Whyte’s Cleanroom Technology a comprehensive primer for new employees

Chris Anderson

NEW YORK—Cleanroom managers from all industries have a new resource to help train new and existing employees with the November release of William “Bill” Whyte's Cleanroom Technology—Fundamentals of Design, Testing and Operation, a follow-up to his book Cleanroom Design, which has sold more than 9,000 copies worldwide.

“This book is important for a couple of reasons,” says Chuck Berndt, principal of C.W. Berndt Associates, a cleanroom consulting company based in Highland Park, IL. “First, there is very little information readily available on many of the topics in the book, such as human source contamination, and what is known is fragmented among many different sources. Cleanroom Technology provides the one resource people can refer to for comprehensive information on cleanroom operation.”

And that's exactly what Whyte, a professor at the University of Glasgow, Scotland, had in mind when he set out to write the book. “Much of the information available now focuses on different industries and the specific cleanroom operations at a pharmaceutical company and semiconductor manufacturer can vary greatly,” says Whyte. “This book is intended to be a general reference guide and training resource for anyone needing more information about how to run a cleanroom.”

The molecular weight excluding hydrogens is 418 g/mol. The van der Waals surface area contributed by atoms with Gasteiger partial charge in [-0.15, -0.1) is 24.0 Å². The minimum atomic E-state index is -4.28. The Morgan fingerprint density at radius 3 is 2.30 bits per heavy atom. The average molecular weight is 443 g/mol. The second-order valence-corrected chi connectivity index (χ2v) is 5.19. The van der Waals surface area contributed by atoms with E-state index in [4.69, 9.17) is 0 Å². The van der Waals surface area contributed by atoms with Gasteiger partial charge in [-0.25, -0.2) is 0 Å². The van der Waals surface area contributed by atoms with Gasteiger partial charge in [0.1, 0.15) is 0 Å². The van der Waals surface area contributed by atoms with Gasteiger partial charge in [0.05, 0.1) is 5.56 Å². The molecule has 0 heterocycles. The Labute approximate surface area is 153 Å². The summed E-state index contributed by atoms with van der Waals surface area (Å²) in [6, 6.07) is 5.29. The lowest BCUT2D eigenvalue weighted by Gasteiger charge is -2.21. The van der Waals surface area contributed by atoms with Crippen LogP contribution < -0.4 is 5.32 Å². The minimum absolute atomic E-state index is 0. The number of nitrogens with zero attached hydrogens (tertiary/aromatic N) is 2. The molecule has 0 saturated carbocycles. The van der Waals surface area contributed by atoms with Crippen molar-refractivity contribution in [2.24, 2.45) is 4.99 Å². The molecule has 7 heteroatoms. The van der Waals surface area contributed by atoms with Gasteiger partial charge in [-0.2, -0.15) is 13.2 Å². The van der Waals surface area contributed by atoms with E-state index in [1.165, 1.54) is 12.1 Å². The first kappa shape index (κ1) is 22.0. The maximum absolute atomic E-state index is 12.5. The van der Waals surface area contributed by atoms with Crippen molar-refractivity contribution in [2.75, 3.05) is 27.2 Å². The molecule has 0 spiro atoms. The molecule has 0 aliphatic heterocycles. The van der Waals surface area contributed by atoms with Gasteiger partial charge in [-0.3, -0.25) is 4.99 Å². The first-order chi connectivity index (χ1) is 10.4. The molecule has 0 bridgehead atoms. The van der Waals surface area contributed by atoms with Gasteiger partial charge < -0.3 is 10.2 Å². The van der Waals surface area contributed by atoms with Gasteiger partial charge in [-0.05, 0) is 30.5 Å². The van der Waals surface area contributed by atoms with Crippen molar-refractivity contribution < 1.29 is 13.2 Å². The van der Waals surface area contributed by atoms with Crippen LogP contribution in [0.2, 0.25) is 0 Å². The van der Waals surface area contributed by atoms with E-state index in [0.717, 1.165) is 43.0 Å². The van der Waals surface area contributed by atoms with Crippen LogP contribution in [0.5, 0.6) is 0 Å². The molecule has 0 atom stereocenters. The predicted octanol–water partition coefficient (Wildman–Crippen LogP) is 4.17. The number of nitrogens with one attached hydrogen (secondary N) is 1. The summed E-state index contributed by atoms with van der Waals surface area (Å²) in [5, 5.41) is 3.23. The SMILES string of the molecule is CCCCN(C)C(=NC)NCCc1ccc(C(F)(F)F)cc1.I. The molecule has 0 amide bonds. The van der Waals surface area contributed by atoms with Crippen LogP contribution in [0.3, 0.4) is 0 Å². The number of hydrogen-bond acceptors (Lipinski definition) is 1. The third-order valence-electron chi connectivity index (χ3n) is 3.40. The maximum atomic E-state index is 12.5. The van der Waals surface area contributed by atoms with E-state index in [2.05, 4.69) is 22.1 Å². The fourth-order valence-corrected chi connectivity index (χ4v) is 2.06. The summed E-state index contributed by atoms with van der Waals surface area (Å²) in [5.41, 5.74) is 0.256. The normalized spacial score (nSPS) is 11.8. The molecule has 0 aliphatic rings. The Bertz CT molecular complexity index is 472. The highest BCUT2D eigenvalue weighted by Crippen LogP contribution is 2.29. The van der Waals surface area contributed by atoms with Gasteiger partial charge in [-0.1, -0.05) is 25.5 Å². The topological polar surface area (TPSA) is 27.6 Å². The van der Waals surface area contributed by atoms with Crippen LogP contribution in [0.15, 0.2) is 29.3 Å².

Organized as a textbook, Whyte hopes in time to see the book used both on university campuses, private training organizations and individual companies as a means of providing the basic training in cleanroom operations that so many workers new to the industry currently lack.

Whyte says he set out to make the book accessible to these fledgling cleanroom workers. He uses a step-by-step approach that starts with the history of cleanrooms, touches upon various cleanroom standards, progresses to how to design, test and run cleanrooms and ends with a chapter on how to clean a cleanroom.

“It is intended to be an easy read, but it still presents the information needed,” says Whyte. “When you are writing a book like this you have to start at the bottom and bring the reader along slowly.”

Berndt says he anticipates that the book could become as “important” as Whyte's 1999 second-edition release Cleanroom Design. “We've already recommended it to a couple of our clients to get them up to speed on the issues,” says Berndt. “In fact, it is more inclusive and up-to-date than the first book, so we think it will do even better than the first one has.”

Published by John Wiley & Sons, Cleanroom Technology sells for $69.95.


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